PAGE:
Riding a bike down a hill

The way I feel about writing changes on a daily—or an hourly—basis. Sometimes it’s like riding a bicycle down a hill, with the wind whipping through my hair and my hands in the air. And then there are the times when writing feels like slogging through the mud that was left behind after Hurricane Irene.

I’ve always seen writing as a job. Granted, it’s one I love to do, but it requires me to park my butt in a chair even when I don’t feel particularly motivated.

Sometimes, it’s magical. The characters seem to breathe and take over. I hear their voices very clearly in my head. That’s why I’ve always called writing “successful schizophrenia”: I get paid to hear those voices. But at a certain point in every book, something happens that I never saw coming—at least, not consciously—and it’s exactly the puzzle piece the story is missing, the element that ties the threads of the book together. Characters seem to pick their own paths. They have an agenda that I don’t even know about until the conversation or the plot begins inching its way across the typed page. Even though I know the end of my books before writing a single word, I often find that the middle section—how I get from point A to point Z—is a delightful surprise.

I’m often asked if I cry when I write. Of course I do! There are some scenes I’ve written, often between moms and kids, where I find myself sobbing at the keyboard. I know the characters better than I know anyone else, so it stands to reason that I’m emotionally invested in them.

Physically, when I write, I feel the years. I’ve been a writer for two decades and like every other writer I know, I have tendinitis. A good day writing can mean a very bad day for my arm or shoulder. I remind myself it’s a pretty sweet problem to have.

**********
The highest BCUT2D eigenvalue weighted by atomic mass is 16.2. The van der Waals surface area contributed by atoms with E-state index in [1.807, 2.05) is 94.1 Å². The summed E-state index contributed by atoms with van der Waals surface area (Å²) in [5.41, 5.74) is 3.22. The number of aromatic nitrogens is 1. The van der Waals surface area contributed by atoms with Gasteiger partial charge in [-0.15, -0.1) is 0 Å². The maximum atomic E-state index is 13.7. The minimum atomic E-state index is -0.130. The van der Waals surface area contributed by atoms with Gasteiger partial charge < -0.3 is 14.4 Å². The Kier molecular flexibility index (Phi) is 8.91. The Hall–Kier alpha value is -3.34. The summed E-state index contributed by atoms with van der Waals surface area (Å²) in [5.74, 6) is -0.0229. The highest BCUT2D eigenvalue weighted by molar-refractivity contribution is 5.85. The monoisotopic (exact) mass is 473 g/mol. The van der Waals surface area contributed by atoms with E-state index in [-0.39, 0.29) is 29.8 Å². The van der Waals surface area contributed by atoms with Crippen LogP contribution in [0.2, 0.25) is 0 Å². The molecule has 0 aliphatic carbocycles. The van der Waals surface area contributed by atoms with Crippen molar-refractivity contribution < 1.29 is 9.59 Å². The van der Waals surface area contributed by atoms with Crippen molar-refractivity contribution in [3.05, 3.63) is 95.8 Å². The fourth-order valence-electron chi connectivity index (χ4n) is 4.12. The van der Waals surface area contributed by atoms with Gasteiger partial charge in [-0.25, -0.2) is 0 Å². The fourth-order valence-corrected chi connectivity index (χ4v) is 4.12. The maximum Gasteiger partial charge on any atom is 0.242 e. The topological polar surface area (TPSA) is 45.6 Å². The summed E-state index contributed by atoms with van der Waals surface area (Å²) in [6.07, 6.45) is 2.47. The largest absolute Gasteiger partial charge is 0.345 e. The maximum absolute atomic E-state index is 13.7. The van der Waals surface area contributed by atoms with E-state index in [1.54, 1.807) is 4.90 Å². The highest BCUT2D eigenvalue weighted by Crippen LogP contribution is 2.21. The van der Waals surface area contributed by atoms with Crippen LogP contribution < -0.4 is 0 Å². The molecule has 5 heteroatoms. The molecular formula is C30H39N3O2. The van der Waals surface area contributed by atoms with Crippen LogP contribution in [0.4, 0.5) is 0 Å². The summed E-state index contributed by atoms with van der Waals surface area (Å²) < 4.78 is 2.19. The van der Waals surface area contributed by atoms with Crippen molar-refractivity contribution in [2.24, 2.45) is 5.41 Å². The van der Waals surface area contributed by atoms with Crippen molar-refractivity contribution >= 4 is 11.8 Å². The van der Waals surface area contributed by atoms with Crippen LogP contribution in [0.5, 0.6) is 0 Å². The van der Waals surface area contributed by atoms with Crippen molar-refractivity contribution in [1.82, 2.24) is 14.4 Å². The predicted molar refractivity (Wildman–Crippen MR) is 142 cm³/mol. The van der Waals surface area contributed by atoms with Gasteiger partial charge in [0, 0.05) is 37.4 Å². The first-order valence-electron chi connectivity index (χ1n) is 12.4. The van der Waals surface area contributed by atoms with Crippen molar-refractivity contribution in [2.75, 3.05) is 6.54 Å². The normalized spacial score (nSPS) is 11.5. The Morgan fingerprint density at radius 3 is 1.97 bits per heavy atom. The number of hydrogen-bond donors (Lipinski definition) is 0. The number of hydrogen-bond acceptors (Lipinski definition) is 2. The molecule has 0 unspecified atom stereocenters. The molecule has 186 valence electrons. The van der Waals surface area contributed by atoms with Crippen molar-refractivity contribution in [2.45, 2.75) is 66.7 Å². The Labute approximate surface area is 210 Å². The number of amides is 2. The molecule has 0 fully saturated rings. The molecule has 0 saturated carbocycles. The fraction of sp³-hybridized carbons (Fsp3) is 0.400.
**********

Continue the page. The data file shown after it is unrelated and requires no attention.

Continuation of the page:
Home Depot time

My hardest time as a writer was when I realized that I’d grabbed the brass ring. I’d published a bunch of books, and I still wasn’t a success.

A lot of writers think of the publishing contract as the Holy Grail, but it’s not. It’s a huge mistake to think that just because your book is being printed, your publisher will publicize it. If you’re a new author, it’s much more likely that they won’t. You have to stump yourself and find book clubs to talk to and go to book fairs and set up signings at bookstores and libraries—anything to get word of mouth going. Your publisher’s more likely to pay attention to your book if it starts magically selling. Then they might put some money into promoting it. It’s a vicious cycle.

That’s why I was really disheartened when I was a young mom of three kids, and I’d had multiple books published, but I was still toying with the idea of getting a job application from Home Depot so I could help support my family.

Can’t beat number one

The best time I’ve had as a writer is every time I’ve found out that a book of mine is debuting at number one on the New York Times bestseller list. It’s happened a few times, and it never gets old. I have to pinch myself to say, Wow, look how far I’ve come. When I’m number one, I know it’s not just my mom and her friends buying the book. I can remember the precise moment when my editor called with the good news. I’d write even if no one ever read my stuff, but it’s so gratifying to know that people do.

Another amazing moment was when I did an event at the Margaret Mitchell House in Atlanta. Gone with the Wind is the book that made me want to be a writer. To sit at the desk where it was written had me trembling.